We determined that ISN along with the nematode found in A. americanum represent the first species of the genus Monanema uncovered outside of Africa. Recent insights into the I. scapularis microbiome have demonstrated that the prevalence of ISN is comparable to the prevalence of some I. scapularis-vectored pathogens [5, 10]. In addition, its presence in ticks from the Mid-West and eastern USA suggest that ISN may have a geographical distribution throughout the range of I. scapularis. Nonetheless, we were not able to demonstrate antibodies to filarial nematodes in patients with previous exposure to I. scapularis bites in all but one sample which yielded a low positive signal with LIPS. While this low positive signal could be a result of ISN exposure, it could also be caused by antibodies from a previous infection with a non-ISN filarial nematode or other cross-reacting antibodies. In contrast, we also tested sera from P. leucopus, which, similar to other I. scapularis-transmitted agents, could presumably serve as a reservoir host for ISN. Six of the eight sera tested were positive, but similarly, we cannot exclude that this reactivity was due to other nematode infections.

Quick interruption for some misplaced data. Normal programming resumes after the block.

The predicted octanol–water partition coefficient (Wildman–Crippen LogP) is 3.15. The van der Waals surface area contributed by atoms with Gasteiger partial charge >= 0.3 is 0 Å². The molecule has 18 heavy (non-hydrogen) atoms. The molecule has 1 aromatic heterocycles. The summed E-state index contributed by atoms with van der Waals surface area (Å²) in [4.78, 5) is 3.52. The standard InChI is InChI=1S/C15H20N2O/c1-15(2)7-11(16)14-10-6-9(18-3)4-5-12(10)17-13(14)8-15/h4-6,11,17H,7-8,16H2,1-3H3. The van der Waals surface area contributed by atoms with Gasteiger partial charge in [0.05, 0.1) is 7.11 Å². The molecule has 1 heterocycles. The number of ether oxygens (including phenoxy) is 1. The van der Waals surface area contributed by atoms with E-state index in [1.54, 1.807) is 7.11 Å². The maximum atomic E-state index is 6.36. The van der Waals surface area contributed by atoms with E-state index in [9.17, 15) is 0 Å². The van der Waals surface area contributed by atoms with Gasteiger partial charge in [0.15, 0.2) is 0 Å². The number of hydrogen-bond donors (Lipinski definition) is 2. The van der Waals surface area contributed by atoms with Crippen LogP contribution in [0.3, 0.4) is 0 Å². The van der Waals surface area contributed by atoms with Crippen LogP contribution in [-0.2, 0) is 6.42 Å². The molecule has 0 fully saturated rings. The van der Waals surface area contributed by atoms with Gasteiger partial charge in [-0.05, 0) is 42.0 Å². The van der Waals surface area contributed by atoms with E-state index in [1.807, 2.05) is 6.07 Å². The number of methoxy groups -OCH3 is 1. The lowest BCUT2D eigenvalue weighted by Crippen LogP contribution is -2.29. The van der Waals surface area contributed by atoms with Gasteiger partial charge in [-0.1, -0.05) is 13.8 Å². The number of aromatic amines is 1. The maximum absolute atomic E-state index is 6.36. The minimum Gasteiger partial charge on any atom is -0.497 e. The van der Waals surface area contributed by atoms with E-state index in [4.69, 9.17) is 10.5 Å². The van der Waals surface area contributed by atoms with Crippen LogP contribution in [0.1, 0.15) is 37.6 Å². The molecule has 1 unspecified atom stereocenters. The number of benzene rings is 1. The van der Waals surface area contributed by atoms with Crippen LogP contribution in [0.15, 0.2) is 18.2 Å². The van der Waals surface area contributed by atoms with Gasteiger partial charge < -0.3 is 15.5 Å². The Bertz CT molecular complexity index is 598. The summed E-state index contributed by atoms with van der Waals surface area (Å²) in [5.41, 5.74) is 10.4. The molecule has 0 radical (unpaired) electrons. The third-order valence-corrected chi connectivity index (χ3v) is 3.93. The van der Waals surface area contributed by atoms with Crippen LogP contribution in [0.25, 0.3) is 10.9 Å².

Our data show that human exposure to ISN is negligible and this agent is highly unlikely to contribute to the spectrum of human tick-borne infections.

Availability of data and materials

The datasets analyzed in this study are available under the following link:



Luciferase Immunoprecipitation Systems assay


Ixodes scapularis-associated nematode


  1. 1.

    Burgdorfer W, Barbour AG, Hayes SF, Benach JL, Grunwaldt E, Davis JP. Lyme disease-a tick-borne spirochetosis? Science. 1982;216:1317–9.

    CAS  Article  Google Scholar 

  2. 2.

    Beaver PC, Burgdorfer W. A microfilaria of exceptional size from the ixodid tick, Ixodes dammini, from Shelter Island, New York. J Parasitol. 1984;70:963–6.

    CAS  Article  Google Scholar 

  3. 3.

    Namrata P, Miller JM, Shilpa M, Reddy PR, Bandoski C, Rossi MJ, et al. Filarial nematode infection in Ixodes scapularis ticks collected from southern Connecticut. Vet Sci. 2014;1:5–15.

    Article  Google Scholar 

  4. 4.

    Cross ST, Kapuscinski ML, Perino J, Maertens BL, Weger-Lucarelli J, Ebel GD, et al. Co-infection patterns in individual Ixodes scapularis ticks reveal associations between viral, eukaryotic and bacterial microorganisms. Viruses. 2018;10:e10070388.

    Article  Google Scholar 

  5. 5.